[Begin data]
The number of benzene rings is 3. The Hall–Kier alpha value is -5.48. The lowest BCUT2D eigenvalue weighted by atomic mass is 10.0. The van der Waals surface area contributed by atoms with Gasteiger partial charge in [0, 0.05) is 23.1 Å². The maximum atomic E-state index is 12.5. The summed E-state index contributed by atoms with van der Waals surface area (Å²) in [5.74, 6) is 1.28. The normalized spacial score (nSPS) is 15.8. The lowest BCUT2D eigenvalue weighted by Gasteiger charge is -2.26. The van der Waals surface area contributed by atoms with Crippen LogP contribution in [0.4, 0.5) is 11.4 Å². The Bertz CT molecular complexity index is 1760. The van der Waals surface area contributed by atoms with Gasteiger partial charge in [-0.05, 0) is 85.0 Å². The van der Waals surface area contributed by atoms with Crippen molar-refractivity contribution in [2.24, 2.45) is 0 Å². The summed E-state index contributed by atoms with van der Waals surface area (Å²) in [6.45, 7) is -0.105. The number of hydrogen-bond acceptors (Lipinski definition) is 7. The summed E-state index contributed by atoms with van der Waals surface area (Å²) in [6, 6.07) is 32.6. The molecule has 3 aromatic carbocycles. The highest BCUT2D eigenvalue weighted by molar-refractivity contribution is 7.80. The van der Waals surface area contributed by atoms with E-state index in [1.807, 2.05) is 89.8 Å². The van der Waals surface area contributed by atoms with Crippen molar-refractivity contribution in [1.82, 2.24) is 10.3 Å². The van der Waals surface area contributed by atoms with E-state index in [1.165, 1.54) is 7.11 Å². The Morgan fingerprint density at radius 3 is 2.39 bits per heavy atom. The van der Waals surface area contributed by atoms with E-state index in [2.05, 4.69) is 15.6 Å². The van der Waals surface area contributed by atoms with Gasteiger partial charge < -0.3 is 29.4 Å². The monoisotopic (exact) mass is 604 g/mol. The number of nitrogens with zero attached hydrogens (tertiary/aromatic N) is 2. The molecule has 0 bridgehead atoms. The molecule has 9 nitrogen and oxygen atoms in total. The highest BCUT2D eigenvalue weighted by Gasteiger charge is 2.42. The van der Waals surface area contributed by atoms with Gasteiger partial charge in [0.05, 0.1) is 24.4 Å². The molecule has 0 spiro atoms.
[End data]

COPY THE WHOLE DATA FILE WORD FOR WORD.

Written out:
The number of benzene rings is 3. The Hall–Kier alpha value is -5.48. The lowest BCUT2D eigenvalue weighted by atomic mass is 10.0. The van der Waals surface area contributed by atoms with Gasteiger partial charge in [0, 0.05) is 23.1 Å². The maximum atomic E-state index is 12.5. The summed E-state index contributed by atoms with van der Waals surface area (Å²) in [5.74, 6) is 1.28. The normalized spacial score (nSPS) is 15.8. The lowest BCUT2D eigenvalue weighted by Gasteiger charge is -2.26. The van der Waals surface area contributed by atoms with Crippen LogP contribution in [0.4, 0.5) is 11.4 Å². The Bertz CT molecular complexity index is 1760. The van der Waals surface area contributed by atoms with Gasteiger partial charge in [-0.05, 0) is 85.0 Å². The van der Waals surface area contributed by atoms with Crippen molar-refractivity contribution in [2.24, 2.45) is 0 Å². The summed E-state index contributed by atoms with van der Waals surface area (Å²) in [6.45, 7) is -0.105. The number of hydrogen-bond acceptors (Lipinski definition) is 7. The summed E-state index contributed by atoms with van der Waals surface area (Å²) in [6, 6.07) is 32.6. The molecule has 3 aromatic carbocycles. The highest BCUT2D eigenvalue weighted by molar-refractivity contribution is 7.80. The van der Waals surface area contributed by atoms with E-state index in [1.807, 2.05) is 89.8 Å². The van der Waals surface area contributed by atoms with Crippen molar-refractivity contribution in [1.82, 2.24) is 10.3 Å². The van der Waals surface area contributed by atoms with E-state index in [1.165, 1.54) is 7.11 Å². The Morgan fingerprint density at radius 3 is 2.39 bits per heavy atom. The van der Waals surface area contributed by atoms with E-state index in [2.05, 4.69) is 15.6 Å². The van der Waals surface area contributed by atoms with Gasteiger partial charge < -0.3 is 29.4 Å². The monoisotopic (exact) mass is 604 g/mol. The number of nitrogens with zero attached hydrogens (tertiary/aromatic N) is 2. The molecule has 0 bridgehead atoms. The molecule has 9 nitrogen and oxygen atoms in total. The highest BCUT2D eigenvalue weighted by Gasteiger charge is 2.42. The van der Waals surface area contributed by atoms with Gasteiger partial charge in [0.05, 0.1) is 24.4 Å². The molecule has 0 spiro atoms.